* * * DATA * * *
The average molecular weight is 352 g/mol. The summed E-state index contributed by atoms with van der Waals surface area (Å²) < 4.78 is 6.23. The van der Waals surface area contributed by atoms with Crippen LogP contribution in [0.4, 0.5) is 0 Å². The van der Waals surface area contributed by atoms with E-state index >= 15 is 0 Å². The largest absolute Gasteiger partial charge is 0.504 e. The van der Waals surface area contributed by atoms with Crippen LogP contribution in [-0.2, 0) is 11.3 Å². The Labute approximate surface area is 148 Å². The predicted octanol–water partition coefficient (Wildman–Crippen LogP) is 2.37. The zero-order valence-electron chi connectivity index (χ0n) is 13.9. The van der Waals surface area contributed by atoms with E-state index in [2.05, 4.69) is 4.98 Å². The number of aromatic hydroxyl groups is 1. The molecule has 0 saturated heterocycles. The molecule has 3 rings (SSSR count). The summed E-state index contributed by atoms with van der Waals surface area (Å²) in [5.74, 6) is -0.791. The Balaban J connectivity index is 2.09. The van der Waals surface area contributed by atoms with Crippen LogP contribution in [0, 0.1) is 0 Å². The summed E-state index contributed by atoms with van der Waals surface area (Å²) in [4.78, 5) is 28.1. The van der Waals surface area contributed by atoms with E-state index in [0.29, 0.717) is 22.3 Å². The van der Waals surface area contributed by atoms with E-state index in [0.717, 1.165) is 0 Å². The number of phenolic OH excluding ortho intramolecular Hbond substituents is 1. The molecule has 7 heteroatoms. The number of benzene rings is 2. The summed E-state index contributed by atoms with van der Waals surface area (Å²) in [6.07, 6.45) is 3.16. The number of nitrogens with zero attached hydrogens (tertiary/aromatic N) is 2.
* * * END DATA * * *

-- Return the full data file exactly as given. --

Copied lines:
The average molecular weight is 352 g/mol. The summed E-state index contributed by atoms with van der Waals surface area (Å²) < 4.78 is 6.23. The van der Waals surface area contributed by atoms with Crippen LogP contribution in [0.4, 0.5) is 0 Å². The van der Waals surface area contributed by atoms with E-state index >= 15 is 0 Å². The largest absolute Gasteiger partial charge is 0.504 e. The van der Waals surface area contributed by atoms with Crippen LogP contribution in [-0.2, 0) is 11.3 Å². The Labute approximate surface area is 148 Å². The predicted octanol–water partition coefficient (Wildman–Crippen LogP) is 2.37. The zero-order valence-electron chi connectivity index (χ0n) is 13.9. The van der Waals surface area contributed by atoms with E-state index in [2.05, 4.69) is 4.98 Å². The number of aromatic hydroxyl groups is 1. The molecule has 0 saturated heterocycles. The molecule has 3 rings (SSSR count). The summed E-state index contributed by atoms with van der Waals surface area (Å²) in [5.74, 6) is -0.791. The Balaban J connectivity index is 2.09. The van der Waals surface area contributed by atoms with Crippen LogP contribution in [0, 0.1) is 0 Å². The summed E-state index contributed by atoms with van der Waals surface area (Å²) in [4.78, 5) is 28.1. The van der Waals surface area contributed by atoms with E-state index in [0.29, 0.717) is 22.3 Å². The van der Waals surface area contributed by atoms with E-state index in [0.717, 1.165) is 0 Å². The number of phenolic OH excluding ortho intramolecular Hbond substituents is 1. The molecule has 7 heteroatoms. The number of benzene rings is 2. The summed E-state index contributed by atoms with van der Waals surface area (Å²) in [6.07, 6.45) is 3.16. The number of nitrogens with zero attached hydrogens (tertiary/aromatic N) is 2.